Deforestation in Capixaba AC Brasil - photo: lou gold
On Wednesday (25 April) the Chamber of Deputies of the Brazilian Congress rejected even the minor pro-environment compromises that had been passed by the Senate and were supported by President Dilma, voting for a devastating new Forest Code on the eve of the UN sustainability meetings - RIO+20 - which will take place next month in Rio de Janeiro. Brazil had hoped to showcase itself as the leading example in the world of a country capable of significantly reducing deforestation. Now, all that has been put to risk.
Greenpeace's lead Amazon campaigner Paulo Adario, who in February who was awarded by the UN the title of "Forest Hero", sums up what happened and calls upon President Dilma to veto the onerous clauses in the new code:
"We have just witnessed the abduction of Congress by ruralistas [the farm bloc]. Pathetically, the president [who] had the largest base of parliamentary support in the recent history of this country, was defeated by 274 votes of a gang of ruralistas that infiltrated and contaminated the democratic fabric of Brazil as a cancer... Since the beginning of the process, Brazil has been hostage to the interests of the [agricultural] sector, which did its best to incorporate their demands in the bill. The [general] population, which was opposed to amnesty for loggers and loopholes that allow more devastation, this time was ignored. "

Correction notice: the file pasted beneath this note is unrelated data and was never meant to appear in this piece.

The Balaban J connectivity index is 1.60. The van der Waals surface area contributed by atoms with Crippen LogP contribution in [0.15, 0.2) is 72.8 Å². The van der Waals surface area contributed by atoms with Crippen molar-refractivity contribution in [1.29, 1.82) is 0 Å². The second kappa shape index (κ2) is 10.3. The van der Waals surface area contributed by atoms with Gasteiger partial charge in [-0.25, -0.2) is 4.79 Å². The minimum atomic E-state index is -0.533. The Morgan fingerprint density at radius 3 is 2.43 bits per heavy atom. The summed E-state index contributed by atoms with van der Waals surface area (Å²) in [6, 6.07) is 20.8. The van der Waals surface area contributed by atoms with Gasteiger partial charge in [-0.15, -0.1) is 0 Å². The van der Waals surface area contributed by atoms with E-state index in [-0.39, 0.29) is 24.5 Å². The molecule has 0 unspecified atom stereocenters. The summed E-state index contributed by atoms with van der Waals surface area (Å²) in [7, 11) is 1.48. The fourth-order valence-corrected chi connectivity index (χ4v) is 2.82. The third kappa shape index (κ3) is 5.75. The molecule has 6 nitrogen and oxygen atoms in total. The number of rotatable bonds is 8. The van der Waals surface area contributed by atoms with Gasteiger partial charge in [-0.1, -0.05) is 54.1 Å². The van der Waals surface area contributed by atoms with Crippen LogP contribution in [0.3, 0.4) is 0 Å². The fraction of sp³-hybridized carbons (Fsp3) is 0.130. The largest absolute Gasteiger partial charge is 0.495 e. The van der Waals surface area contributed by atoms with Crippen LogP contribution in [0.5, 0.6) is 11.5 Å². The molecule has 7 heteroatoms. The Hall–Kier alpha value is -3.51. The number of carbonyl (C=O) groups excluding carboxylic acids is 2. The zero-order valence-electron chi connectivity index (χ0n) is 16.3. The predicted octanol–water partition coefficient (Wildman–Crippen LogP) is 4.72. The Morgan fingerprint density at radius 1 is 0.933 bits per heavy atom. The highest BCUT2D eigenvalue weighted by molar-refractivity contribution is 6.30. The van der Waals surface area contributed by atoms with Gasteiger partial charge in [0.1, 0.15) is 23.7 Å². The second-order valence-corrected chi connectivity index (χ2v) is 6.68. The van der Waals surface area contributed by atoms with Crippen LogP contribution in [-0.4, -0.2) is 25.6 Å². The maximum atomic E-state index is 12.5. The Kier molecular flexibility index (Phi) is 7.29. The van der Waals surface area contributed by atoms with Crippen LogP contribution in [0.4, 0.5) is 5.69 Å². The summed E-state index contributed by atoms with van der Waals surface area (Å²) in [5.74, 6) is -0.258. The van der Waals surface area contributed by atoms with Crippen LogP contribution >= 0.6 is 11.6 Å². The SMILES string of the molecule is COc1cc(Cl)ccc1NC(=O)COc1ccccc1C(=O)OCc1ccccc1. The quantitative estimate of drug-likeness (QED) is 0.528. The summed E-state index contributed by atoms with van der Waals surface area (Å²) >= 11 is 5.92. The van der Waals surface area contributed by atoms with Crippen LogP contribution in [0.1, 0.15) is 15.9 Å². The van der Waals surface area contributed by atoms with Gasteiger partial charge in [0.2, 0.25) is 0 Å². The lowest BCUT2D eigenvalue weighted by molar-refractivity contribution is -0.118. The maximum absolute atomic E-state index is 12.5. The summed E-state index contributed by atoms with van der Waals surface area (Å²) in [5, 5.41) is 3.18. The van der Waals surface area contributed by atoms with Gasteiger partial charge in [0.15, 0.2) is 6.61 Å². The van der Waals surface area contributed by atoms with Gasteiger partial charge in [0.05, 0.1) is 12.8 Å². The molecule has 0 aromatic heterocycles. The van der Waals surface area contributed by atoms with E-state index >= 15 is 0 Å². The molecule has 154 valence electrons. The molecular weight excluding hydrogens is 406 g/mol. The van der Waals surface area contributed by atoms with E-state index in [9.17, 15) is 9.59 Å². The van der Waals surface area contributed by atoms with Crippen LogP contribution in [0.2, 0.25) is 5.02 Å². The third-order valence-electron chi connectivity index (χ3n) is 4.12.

"While Congress clearly shows that it is divorced from public opinion which it should represent - and that overwhelmingly opposes the ruralist text [in the new code] - Dilma is left to a single alternative. She has to demonstrate to Brazilians that she is up to the office she holds - and she won by promising voters that would not allow environmental criminals amnesty or new deforestation." Translated by google from Greenpeace's Brasil page.WWF lists the negative features of the amended code:
*The draft amendment notably complicates Brazil’s forest legislation, making it nearly impossible to implement and enforce.President Dilma
*Millions of acres illegally cleared prior to 2008 will be legalized through amnesty, resulting in a forfeiture of fines worth an estimated US$4.8 billion.
*In the Amazon region, landowners could be allowed to reduce the obligatory required forest cover from 80% to 50%.
*Up to 90% of private properties in Brazil could be pardoned from the standing obligation to restore illegally cleared areas.
*Large areas of floodplains and other sensitive areas will be opened to cattle ranching and farming.
*Brazil’s economy, and in particular its agribusiness sector, will suffer from damaged global reputation, decreased access to markets for sustainably-sourced goods, and higher production costs as a consequence of increased erosion and greater need for fertilizers and/or pesticides.
*Brazil will likely fail to meet its own international commitments to reduce greenhouse gas emissions and deforestation rates.